Amid all these transformations, they had to face the following important questions every day: What will I eat? What will my family eat? Working-class people often spent about 40 to 50 percent of their family's income on food. The poorer the family, the larger percentage of their income they had to spend on food. The tools for cooking—stoves, pots, and pans—were also sometimes expensive, and the utilities that made cooking and housework easier, like running hot water and gas for cooking, were not common in poor neighborhoods. Men, women, and often children worked long hours to make enough money to survive, leaving little time to cook. And, perhaps most importantly, economic survival was uncertain. Everyday tasks like cooking were more difficult when family members worked different hours, some couldn't work at all because of illness or injury, and families might lack any income for long stretches when there was no work to be had.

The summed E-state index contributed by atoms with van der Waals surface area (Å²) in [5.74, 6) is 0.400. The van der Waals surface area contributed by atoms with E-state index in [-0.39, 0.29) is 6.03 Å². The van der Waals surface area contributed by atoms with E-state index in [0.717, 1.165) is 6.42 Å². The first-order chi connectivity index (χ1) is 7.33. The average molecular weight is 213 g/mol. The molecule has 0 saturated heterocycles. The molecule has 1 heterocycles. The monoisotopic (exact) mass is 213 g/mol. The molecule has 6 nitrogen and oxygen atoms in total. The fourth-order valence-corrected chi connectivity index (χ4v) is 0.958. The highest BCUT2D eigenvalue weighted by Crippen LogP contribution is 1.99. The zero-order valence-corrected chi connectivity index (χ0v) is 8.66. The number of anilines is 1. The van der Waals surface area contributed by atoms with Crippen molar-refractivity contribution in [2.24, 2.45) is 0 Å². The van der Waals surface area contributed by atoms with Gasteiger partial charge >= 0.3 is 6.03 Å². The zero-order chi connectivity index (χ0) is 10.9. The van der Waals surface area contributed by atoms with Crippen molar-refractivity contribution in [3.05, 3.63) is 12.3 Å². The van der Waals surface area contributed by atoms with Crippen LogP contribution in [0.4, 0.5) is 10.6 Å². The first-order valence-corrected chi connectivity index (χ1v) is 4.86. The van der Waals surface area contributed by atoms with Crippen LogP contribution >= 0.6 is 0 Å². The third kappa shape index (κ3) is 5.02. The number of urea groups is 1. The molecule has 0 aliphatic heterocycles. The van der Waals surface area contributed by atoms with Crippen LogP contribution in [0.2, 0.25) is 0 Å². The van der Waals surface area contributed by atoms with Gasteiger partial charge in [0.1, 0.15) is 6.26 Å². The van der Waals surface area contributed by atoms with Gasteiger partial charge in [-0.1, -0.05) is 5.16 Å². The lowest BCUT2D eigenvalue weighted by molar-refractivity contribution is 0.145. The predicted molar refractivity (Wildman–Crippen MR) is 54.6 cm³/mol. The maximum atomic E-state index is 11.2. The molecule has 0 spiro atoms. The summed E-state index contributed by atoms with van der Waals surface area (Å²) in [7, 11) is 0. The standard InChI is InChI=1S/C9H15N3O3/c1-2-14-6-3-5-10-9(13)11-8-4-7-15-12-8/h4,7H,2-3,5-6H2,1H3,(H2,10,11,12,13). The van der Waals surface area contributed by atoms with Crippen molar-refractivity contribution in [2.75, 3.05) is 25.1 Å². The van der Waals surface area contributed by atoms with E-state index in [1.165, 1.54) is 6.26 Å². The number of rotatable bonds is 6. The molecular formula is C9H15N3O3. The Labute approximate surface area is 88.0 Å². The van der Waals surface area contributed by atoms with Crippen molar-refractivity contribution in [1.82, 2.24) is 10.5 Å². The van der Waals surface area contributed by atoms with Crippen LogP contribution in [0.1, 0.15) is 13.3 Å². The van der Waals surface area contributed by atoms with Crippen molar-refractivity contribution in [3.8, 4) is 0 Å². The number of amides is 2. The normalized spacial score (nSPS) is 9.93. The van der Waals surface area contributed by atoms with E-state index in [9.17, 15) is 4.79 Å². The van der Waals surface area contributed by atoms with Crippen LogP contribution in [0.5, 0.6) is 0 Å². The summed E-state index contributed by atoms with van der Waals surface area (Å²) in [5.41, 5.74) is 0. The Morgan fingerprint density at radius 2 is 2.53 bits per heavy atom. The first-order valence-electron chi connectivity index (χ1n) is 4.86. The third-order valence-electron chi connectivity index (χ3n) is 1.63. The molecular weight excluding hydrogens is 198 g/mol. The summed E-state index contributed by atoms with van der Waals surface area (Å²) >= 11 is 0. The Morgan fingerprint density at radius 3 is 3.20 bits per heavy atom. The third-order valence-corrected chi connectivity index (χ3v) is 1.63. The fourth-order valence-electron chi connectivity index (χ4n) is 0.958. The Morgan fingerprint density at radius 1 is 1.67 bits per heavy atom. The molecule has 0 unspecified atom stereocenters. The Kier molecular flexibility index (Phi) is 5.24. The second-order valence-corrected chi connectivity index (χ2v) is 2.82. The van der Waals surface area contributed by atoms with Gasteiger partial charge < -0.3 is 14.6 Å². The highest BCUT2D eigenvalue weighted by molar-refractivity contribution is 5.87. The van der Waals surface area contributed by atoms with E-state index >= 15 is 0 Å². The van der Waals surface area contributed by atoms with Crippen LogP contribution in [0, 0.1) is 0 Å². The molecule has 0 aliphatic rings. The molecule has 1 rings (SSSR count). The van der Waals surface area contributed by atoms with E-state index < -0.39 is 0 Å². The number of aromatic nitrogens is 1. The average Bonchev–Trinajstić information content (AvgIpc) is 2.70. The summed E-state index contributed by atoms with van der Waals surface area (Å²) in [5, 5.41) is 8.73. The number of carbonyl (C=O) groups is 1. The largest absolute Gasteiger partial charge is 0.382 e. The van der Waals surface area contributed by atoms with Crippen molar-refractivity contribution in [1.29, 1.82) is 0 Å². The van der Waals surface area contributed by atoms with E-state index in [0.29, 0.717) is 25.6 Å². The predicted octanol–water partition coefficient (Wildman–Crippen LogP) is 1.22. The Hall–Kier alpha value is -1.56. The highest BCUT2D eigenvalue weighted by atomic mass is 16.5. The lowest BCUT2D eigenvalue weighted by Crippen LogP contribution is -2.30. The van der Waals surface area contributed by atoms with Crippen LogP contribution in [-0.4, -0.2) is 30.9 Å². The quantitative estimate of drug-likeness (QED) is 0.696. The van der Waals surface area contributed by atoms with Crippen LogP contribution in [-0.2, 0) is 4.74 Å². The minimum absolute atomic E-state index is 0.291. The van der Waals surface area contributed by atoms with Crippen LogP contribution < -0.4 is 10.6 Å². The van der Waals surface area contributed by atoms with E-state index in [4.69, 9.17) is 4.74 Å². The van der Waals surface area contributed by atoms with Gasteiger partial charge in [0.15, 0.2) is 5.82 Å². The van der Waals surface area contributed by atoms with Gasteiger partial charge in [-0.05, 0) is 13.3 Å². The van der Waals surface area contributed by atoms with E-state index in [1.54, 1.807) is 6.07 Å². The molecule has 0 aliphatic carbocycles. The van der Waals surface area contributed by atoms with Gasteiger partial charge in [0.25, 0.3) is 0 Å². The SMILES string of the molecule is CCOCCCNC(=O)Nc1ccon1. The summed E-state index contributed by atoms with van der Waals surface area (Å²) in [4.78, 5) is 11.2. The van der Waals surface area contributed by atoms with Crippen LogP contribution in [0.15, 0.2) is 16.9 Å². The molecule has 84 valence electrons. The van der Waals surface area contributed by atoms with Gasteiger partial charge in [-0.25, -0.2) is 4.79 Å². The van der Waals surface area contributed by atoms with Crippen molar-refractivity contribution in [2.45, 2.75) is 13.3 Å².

Studying the food of working-class people is a challenge because, although they probably made up the majority of Americans at the time, they left few records, especially about commonplace tasks such as cooking. Working-class people did not frequently read or write magazine articles about how to keep house and cook. They rarely used cookbooks, nor did their recipes find their way into the published books. With a few notable exceptions, including the Lower East Side Tenement Museum in New York City, their homes have not been preserved as museums, and their possessions weren't preserved because they were used and handed down until they became worn out. And working-class people who wrote memoirs and autobiographies were more often concerned with the struggle for social justice or personal advancement than with the mundane matter of what they ate.